Law FAQ: What is living probate?
If you can’t conduct business due to mental or physical incapacity (dementia, stroke, heart attack, etc.), only a court appointee can sign for you – even if you have a will. Remember, a will only goes into effect after you die. Once the court gets involved, it usually stays involved until you recover or die and it, not your family, will control how your assets are used to care for you. This public, probate process can be expensive, embarrassing, time consuming and difficult to end. It does not replace probate at death, so your family may have to go through probate court twice!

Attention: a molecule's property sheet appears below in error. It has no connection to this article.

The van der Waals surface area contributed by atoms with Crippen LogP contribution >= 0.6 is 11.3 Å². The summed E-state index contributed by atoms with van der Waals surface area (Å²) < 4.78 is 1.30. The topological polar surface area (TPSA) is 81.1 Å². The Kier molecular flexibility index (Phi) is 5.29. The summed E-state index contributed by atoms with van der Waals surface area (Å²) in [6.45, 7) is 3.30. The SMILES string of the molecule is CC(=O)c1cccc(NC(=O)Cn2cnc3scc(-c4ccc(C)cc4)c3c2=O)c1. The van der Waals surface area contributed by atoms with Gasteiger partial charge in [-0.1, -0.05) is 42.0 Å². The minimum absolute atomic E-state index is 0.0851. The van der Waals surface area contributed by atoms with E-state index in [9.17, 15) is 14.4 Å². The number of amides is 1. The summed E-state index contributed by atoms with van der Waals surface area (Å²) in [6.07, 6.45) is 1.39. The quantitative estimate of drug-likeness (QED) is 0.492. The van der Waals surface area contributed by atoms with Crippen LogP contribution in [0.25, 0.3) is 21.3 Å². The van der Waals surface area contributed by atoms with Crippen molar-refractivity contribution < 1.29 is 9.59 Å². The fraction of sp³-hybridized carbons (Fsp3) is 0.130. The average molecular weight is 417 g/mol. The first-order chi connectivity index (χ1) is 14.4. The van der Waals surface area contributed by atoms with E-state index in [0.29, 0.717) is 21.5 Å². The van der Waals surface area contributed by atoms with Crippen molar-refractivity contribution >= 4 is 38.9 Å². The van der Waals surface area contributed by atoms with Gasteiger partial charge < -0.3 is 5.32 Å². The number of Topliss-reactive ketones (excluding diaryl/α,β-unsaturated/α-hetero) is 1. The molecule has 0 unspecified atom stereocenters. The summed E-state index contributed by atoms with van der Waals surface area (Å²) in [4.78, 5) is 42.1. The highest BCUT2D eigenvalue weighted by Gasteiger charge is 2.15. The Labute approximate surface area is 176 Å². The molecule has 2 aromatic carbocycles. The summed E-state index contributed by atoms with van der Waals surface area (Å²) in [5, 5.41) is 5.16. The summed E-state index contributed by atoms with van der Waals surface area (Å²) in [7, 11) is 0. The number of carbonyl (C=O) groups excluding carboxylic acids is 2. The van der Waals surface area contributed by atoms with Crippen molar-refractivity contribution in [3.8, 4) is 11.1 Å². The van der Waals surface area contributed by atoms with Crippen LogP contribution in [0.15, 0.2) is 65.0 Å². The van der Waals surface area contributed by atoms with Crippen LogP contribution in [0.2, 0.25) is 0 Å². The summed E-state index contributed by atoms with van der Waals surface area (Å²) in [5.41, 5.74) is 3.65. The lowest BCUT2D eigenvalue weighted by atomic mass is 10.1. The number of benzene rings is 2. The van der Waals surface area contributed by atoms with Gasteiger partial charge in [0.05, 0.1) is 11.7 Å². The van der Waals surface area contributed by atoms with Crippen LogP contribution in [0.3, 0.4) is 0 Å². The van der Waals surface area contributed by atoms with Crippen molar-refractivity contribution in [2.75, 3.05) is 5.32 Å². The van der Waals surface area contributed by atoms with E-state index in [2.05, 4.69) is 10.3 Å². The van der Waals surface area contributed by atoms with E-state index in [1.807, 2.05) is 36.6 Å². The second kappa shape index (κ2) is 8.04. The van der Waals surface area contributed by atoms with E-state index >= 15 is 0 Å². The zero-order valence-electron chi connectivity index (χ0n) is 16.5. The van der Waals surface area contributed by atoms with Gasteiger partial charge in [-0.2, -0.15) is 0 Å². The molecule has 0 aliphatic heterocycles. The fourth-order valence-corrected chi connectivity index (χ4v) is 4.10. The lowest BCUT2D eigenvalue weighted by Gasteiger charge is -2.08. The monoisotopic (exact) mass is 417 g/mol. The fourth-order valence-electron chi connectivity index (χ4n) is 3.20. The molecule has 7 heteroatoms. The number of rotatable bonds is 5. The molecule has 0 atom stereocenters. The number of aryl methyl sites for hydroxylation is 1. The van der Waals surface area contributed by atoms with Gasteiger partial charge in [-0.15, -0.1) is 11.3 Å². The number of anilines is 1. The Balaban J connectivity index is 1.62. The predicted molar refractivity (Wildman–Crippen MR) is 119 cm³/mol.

In some cases, a durable power of attorney may prevent the lifetime probate process. A durable power of attorney lets you name someone to manage your financial affairs if you are unable to do so. However, many financial institutions will not honor one unless it is on their form. If accepted, it may work too well, giving someone a “blank check” to do whatever the agent wants with your assets. It can be very effective when used with a living trust, but risky when used alone.
Please contact our office if you have questions about the living probate process or if you wnat more information on strategies to avoid the process.